Why Are Other People Opening Franchises? And Why Should I?
Since the mid 90’s the number of small businesses in the US has been growing - and fast! It makes sense why - it gives you an opportunity to do something more interesting, to have more flexibility, and to be your own boss. Beyond just small businesses in general, franchises have been seeing particularly strong growth in the post-recession period. Franchises have grown to represent more than 4% of all businesses in the US and account for nearly 50% of all retail sales. So with more than 900,000 franchise businesses in the US we were wondering if we were right about why people are opening franchises? Is it for the flexibility? For the career change? For the freedom of being your own boss? Or for some other reason all together?
Over the past eight months we’ve been running a quiz to try to match people with the best franchise for them. One of the questions we’ve asked everyone is why do they want to open a franchise. We went back to the data from April and May to try to figure out what is driving people to open franchises. In the end the data was pretty clear cut and there was only one winner. As we initially speculated some people open franchises because they want more flexibility, or they want a more satisfying career, but neither of those are the primary reason for most people. The number one factor is that most people want to open a franchise to make money. More than 50% of the quiz takers reported that money was their primary consideration when it came to opening a franchise.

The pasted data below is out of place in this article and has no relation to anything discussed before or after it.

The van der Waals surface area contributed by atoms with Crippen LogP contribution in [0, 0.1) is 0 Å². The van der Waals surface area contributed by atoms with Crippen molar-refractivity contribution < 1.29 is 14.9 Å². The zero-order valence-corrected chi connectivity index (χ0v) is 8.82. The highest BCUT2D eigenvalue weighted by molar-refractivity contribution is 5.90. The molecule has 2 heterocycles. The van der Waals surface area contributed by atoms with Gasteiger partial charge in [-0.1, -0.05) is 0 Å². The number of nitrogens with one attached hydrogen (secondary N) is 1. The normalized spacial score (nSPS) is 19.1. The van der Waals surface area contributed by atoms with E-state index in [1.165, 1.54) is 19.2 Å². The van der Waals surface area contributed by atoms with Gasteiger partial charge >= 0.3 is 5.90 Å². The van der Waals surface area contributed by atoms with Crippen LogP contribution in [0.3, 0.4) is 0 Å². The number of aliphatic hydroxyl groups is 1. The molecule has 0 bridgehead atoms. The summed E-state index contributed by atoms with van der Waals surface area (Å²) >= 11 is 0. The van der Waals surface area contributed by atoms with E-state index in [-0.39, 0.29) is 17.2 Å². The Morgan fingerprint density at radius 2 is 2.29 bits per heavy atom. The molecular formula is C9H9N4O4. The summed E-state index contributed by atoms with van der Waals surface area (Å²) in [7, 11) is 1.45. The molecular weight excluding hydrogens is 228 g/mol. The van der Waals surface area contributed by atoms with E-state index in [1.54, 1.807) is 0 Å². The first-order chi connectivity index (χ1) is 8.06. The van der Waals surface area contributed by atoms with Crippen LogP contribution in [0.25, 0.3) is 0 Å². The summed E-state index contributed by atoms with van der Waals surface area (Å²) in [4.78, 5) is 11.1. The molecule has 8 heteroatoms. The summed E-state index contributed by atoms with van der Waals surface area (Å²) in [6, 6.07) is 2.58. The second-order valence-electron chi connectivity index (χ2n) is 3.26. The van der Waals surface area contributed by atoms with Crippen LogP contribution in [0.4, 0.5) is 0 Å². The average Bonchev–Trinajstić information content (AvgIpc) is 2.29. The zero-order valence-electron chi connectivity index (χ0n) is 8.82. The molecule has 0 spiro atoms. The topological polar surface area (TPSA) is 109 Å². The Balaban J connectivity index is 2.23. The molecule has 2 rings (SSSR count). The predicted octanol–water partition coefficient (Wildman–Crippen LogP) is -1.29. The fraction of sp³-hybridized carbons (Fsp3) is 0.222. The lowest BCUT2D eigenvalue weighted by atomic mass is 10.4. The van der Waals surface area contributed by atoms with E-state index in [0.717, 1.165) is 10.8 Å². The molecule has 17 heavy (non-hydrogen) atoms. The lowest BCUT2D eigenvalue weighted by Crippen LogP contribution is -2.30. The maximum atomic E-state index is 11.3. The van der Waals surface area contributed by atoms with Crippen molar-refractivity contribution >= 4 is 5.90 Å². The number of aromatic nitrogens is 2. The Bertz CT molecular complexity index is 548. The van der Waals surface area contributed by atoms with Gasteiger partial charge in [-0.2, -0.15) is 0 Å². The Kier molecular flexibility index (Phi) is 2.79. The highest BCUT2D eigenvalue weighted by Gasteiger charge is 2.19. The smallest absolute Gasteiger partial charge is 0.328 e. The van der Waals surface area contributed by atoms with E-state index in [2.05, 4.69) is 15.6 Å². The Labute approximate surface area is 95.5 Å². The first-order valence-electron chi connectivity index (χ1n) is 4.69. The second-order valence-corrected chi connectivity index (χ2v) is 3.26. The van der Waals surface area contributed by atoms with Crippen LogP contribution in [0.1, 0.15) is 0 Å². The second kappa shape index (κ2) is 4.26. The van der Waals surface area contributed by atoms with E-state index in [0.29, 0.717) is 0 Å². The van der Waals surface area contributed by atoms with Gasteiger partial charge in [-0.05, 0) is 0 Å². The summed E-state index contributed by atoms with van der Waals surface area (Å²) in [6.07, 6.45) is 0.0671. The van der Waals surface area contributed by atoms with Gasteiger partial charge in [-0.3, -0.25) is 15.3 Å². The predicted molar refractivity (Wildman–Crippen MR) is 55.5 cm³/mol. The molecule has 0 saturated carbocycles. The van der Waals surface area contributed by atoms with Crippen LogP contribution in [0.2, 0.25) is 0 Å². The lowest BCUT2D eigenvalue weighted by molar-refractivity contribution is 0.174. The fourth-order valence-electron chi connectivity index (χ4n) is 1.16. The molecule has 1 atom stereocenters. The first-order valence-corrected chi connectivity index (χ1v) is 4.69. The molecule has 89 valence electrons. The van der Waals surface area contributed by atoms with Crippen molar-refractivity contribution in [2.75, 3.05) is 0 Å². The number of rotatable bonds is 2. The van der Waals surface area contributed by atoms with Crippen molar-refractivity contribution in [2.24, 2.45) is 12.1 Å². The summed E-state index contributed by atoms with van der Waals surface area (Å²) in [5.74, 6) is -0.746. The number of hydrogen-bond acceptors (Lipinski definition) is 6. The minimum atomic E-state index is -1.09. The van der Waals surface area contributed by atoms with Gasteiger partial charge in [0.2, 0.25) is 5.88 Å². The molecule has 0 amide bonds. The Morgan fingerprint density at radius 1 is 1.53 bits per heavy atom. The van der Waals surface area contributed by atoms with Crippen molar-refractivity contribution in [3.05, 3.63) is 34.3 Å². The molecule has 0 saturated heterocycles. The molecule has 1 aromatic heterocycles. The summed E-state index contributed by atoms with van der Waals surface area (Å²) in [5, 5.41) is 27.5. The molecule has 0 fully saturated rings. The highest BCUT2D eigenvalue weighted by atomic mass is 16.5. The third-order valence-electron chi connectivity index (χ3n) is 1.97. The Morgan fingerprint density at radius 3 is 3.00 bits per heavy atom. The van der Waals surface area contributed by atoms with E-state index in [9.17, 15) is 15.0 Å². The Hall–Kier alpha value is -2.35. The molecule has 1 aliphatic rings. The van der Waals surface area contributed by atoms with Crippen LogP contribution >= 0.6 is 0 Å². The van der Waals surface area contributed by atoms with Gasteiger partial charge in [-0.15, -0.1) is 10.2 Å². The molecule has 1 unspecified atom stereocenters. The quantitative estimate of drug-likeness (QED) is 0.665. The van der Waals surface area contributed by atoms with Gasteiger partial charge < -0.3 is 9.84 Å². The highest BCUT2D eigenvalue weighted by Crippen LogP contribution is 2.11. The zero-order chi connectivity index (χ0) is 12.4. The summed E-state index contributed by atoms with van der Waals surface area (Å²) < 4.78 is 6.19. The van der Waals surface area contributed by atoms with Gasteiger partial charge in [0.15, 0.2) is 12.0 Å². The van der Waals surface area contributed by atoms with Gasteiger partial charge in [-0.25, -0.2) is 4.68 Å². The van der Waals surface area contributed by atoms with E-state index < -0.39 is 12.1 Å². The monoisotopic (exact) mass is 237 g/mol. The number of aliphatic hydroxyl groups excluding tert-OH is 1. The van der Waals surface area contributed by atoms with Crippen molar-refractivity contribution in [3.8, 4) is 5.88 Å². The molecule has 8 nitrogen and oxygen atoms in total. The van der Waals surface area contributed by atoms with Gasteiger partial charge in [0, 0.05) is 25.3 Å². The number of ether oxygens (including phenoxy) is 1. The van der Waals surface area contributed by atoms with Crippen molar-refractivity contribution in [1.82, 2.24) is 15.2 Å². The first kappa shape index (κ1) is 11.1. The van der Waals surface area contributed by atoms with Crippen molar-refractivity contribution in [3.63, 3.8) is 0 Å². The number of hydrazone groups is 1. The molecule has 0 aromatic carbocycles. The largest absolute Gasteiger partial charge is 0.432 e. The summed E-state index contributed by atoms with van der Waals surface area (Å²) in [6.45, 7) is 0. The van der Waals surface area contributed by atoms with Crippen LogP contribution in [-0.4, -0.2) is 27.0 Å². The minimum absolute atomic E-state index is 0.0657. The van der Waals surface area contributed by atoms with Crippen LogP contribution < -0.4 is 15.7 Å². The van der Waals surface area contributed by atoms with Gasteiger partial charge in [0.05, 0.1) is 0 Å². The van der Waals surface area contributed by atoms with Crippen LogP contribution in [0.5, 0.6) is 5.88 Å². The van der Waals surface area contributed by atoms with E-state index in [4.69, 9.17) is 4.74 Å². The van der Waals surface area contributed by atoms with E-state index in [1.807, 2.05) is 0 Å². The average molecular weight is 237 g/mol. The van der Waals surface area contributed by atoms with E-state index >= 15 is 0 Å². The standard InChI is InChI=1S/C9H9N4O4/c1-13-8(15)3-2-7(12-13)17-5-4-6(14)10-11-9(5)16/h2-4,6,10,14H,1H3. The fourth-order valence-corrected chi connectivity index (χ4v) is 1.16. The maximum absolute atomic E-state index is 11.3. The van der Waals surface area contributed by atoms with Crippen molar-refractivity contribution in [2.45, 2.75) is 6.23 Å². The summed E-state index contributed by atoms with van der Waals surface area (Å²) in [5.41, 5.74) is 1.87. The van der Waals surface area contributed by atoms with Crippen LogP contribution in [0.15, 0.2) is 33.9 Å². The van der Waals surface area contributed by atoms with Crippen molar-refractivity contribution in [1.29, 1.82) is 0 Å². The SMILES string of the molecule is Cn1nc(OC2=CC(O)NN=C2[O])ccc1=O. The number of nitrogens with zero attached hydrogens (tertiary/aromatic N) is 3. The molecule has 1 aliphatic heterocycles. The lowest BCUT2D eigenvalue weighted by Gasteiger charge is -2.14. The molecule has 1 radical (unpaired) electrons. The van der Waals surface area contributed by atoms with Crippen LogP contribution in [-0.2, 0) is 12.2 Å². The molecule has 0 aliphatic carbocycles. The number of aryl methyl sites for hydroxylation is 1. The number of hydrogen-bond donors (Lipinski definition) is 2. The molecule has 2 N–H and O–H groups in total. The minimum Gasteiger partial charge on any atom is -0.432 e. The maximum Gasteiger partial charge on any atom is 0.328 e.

This came as a little bit of a surprise to me.but at the end of the day it makes sense. Franchises might be a good opportunity for people to make a change in their lives, but at the end of the day they are a major investment. And as with all major investments you’re probably making it with the intention of making money. So if you are thinking of opening your own franchise to make more money, have more flexibility, or have a more fulfilling career you’re not alone.
Interested in opening your own business? Try out our quiz for yourself and find your perfect franchise opportunity today!
Top 5 Reasons to Join an Emerging Franchise
Investing in any franchise is a risk. You’re counting on franchisors for guidance; other franchisees for support and you’re investing a ton of money to build your business. Now add the risk factor of investing in an emerging franchise, a franchise with only a few franchisees. Does it add risk? Maybe, but there are far more benefits of investing in an emerging franchise that the little added risk, is a fleeting concern. Your voice is not only heard by the franchisors, but it’s also helping to make positive changes for future franchisees. Take a extremely large franchise such as, McDonalds or Hilton. Can you imagine a franchisee picking up the phone to call the President of the company to share an idea they had on how to make franchisees daily operations more efficient? In an emerging franchise, you are able to have a close relationship with the corporate team behind the concept and your ideas will be taken seriously. They believe in you as much as you believe in them. Here are five more reasons to join an emerging franchise:
Big Sandwiches Equal Big Profits at Potbelly's Sandwich Works
The Potbelly’s train is firing on all cylinders and has successfully penetrated the uber-competitive fast casual sandwich sector. Potbelly sells a basic sub (PBJ, Pizza, etc) with relevant options (health, supremes) and offers an awesome dining experience. Their main target demographic is the lunch market, and their lunch lines are often out the door. Their menu includes soups, shakes and salads in addition to subs and the old-wood decor and live music make for a warm, neighborhood feel. Atmosphere is only the beginning though. Their products are well-crafted and satisfying. The quality of their ingredients is a cut above, yet price remains similar to that of their competition.
5 Profitable Franchises for 2015
The point is that he was so blinded by his desire to open one particular franchise, that he had no idea about anything other than the brand name.